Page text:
Over eight races seasons, the former $6,000 yearling purchase has won more than 26 per cent of her 187 career races and finished on the board 70 per cent of the time for Indiana’s Ernie Gaskin and his nephew Tyler George.
by James Platz
American Girl is the picture of longevity. In a career that now spans eight seasons, the Art’s Chip mare has put together a rather distinguished racing resume. Friday night she added another significant milestone when she collected her 50th career trip to the winner’s circle with a 1:52.3 effort at Scioto Downs. Not a bad accomplishment for a $6,000 yearling purchase.
“She’s got the heart of a champion. You can never underestimate that,” said Ernie Gaskin, who developed the pacer. “It speaks to her being a great horse.”
A champion can come from anywhere, but in this case, American Girl is a product of Michigan-based breeder Gardner Farms. She is from the first crop of Art’s Chip out of the Dragon Again mare L Dees Lourdes. When it comes to Gaskin and his partners selecting yearlings each fall, American Girl checked many of the important boxes, one of the biggest being price.
“The big thing with us is price. You pay $60,000 for a yearling and you win some sire stakes money, but if you do the math, you might not have made anything,” the trainer said. “A $5,000 filly might not get into the sire stakes until she is three and mature, but in the end it’s a better deal.”
As Gaskin explains, after the yearling sales each stable purchase is divided up in quarters or thirds among a group of partners that have collaborated for nearly a quarter century. Each partner is free to pick and choose from the group. In the case of American Girl, Fort Wayne, IN resident Stanley Rosenblatt stepped up to take a third. Gaskin’s wife, Darla, kept the remaining two-thirds when no other partners showed interest.
American Girl has been more than just a “better deal” for Rosenblatt and the Gaskins; she’s turned out to be the horse of a lifetime. With $932,720 in earnings to date, she’s made back her purchase price more than 150 times. But her impressive career is more than just gaudy earnings. When you dig into her past performances, the lines tell a greater story.
“If you think of all the other champions and other mares that American Girl has had to face. Many of them are gone now, for whatever reason,” Gaskin said. “More still keep coming, bigger and better ones, all the time. That never stops. We have had to pick our spots and make sure she is right.”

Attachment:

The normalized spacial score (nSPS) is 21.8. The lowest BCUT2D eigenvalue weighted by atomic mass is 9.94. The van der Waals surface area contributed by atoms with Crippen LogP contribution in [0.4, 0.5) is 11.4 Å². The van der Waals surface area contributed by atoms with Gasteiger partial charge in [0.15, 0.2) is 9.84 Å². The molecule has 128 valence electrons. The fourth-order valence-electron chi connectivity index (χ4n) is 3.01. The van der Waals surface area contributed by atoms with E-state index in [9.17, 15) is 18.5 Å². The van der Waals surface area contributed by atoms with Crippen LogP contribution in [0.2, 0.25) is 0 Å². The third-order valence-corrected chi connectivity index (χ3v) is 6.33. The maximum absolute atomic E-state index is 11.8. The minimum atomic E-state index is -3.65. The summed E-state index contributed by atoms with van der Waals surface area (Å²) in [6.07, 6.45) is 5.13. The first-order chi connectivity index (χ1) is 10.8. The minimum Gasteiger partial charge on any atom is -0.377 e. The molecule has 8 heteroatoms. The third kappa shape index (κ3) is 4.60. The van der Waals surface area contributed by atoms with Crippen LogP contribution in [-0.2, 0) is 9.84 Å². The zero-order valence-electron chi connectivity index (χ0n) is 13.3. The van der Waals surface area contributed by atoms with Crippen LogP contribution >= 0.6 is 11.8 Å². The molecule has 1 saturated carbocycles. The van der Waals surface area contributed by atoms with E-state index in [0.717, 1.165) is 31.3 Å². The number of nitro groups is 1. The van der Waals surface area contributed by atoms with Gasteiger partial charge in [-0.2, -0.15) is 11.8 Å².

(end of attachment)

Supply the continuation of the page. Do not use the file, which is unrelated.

Over the course of the last eight campaigns, American Girl has lined up behind the gate 187 times, meaning that she finishes in the winner’s circle once every 3.7 starts. Combine that with 43 runner-up efforts and 38 show finishes, and the mare has hit the board in 70 per cent of her starts. American Girl has missed a check only 16 per cent of the time, explaining why she has amassed nearly $1 million in earnings. And she has done all of this competing in Indiana Sires Stakes or mostly in the top classes in Indiana and Ohio. The mare picked up an Indiana Sires Stakes finals win in 2014 as a five year old, the same season she took her 1:50.3 mark at Hoosier Park Racing & Casino.
Gaskin served as American Girl’s trainer from the time she first stepped onto the track until late
in her 2015 campaign. At that time, Tyler George, Gaskin’s nephew, took over the duties. George is stabled at Crimson Lane Farm, which the Gaskins manage, so the veteran trainer gets to see the accomplished pacer regularly.
“It was kind of a natural evolution for Darla and I to give her to Tyler, who had worked for us for several years,” Gaskin said. “It just worked out perfect. She’s here at the farm, only at his barn. She gets turned out every day. It’s been great for us and great for Tyler.”
Through the arrangement, American Girl often ships to the Buckeye State to compete in the top classes there. As the mare continues to age, and the competition in the open ranks at Hoosier Park only gets tougher, racing in Ohio has been a good option. Since George took over he has conditioned the mare to 24 victories, a majority of them coming in Ohio. In her latest triumph, American Girl and Ronnie Wrenn Jr. left from the outside post and took control after a :26.2 opening panel. Sent off as the fourth choice, the two would set the rest of the fractions on the way to holding off favorite U Doit B B by a length and a quarter.
“We like racing her in Ohio on those five-eighths mile tracks because she has tremendous gate speed and the stretches are a little shorter for her right now,” Gaskin said. “It’s just really, truthfully, all about the management on her the last few years. We pick our spots and that’s all part of it. We’re in Ohio for a specific reason. It’s just tougher and tougher here (Hoosier Park) every year. She just doesn’t need those kind of gut wrenching miles every week out here.”
And it is the management of her career that has proven the key to American Girl’s success. The mare has never registered more than 30 starts in a season, and if she is not 100 per cent, she doesn’t race. There have been conversations on when to retire the pacer to broodmare duties, but her resilience and ability to compete at the top levels keep her on the oval. Still, Gaskin knows the time will come when she will transition into a new career, the question is whether she will be a millionaire when that occurs. The partnership intends to breed her to Jammin Joshua, another horse Gaskin conditioned to an Indiana Sires Stakes final victory.
“I think we’re all of the same opinion that we’d like to get to a million. If we do, that would be fantastic. We’ve always loved to own a horse that made a million dollars. That’s in a whole different category. She can do it, but she’s getting close to the end,” he stated. “We want to breed her to Jammin Joshua. That’s where she’s going, so we’re kind of excited about that. It’s not far away.”